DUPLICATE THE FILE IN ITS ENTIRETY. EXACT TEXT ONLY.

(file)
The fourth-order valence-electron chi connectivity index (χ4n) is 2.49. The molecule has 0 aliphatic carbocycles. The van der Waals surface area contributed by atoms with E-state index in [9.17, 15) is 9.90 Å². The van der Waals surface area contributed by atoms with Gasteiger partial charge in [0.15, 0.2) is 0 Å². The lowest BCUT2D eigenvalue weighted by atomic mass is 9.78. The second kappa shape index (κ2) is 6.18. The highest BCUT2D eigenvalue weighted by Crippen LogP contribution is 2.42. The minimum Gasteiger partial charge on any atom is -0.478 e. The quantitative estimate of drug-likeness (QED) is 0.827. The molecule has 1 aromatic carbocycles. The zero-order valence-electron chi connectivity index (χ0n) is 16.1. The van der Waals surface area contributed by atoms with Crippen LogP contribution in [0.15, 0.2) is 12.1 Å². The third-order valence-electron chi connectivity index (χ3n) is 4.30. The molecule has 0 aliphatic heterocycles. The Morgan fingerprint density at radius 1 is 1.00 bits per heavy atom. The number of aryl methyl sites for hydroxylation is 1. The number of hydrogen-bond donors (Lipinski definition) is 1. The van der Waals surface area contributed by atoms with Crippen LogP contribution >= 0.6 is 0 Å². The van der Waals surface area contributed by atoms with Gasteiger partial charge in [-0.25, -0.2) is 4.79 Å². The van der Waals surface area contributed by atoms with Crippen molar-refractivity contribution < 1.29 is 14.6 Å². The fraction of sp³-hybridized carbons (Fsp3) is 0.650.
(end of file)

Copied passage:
The fourth-order valence-electron chi connectivity index (χ4n) is 2.49. The molecule has 0 aliphatic carbocycles. The van der Waals surface area contributed by atoms with E-state index in [9.17, 15) is 9.90 Å². The van der Waals surface area contributed by atoms with Gasteiger partial charge in [0.15, 0.2) is 0 Å². The lowest BCUT2D eigenvalue weighted by atomic mass is 9.78. The second kappa shape index (κ2) is 6.18. The highest BCUT2D eigenvalue weighted by Crippen LogP contribution is 2.42. The minimum Gasteiger partial charge on any atom is -0.478 e. The quantitative estimate of drug-likeness (QED) is 0.827. The molecule has 1 aromatic carbocycles. The zero-order valence-electron chi connectivity index (χ0n) is 16.1. The van der Waals surface area contributed by atoms with Crippen LogP contribution in [0.15, 0.2) is 12.1 Å². The third-order valence-electron chi connectivity index (χ3n) is 4.30. The molecule has 0 aliphatic heterocycles. The Morgan fingerprint density at radius 1 is 1.00 bits per heavy atom. The number of aryl methyl sites for hydroxylation is 1. The number of hydrogen-bond donors (Lipinski definition) is 1. The van der Waals surface area contributed by atoms with Crippen LogP contribution >= 0.6 is 0 Å². The van der Waals surface area contributed by atoms with Gasteiger partial charge in [-0.25, -0.2) is 4.79 Å². The van der Waals surface area contributed by atoms with Crippen molar-refractivity contribution < 1.29 is 14.6 Å². The fraction of sp³-hybridized carbons (Fsp3) is 0.650.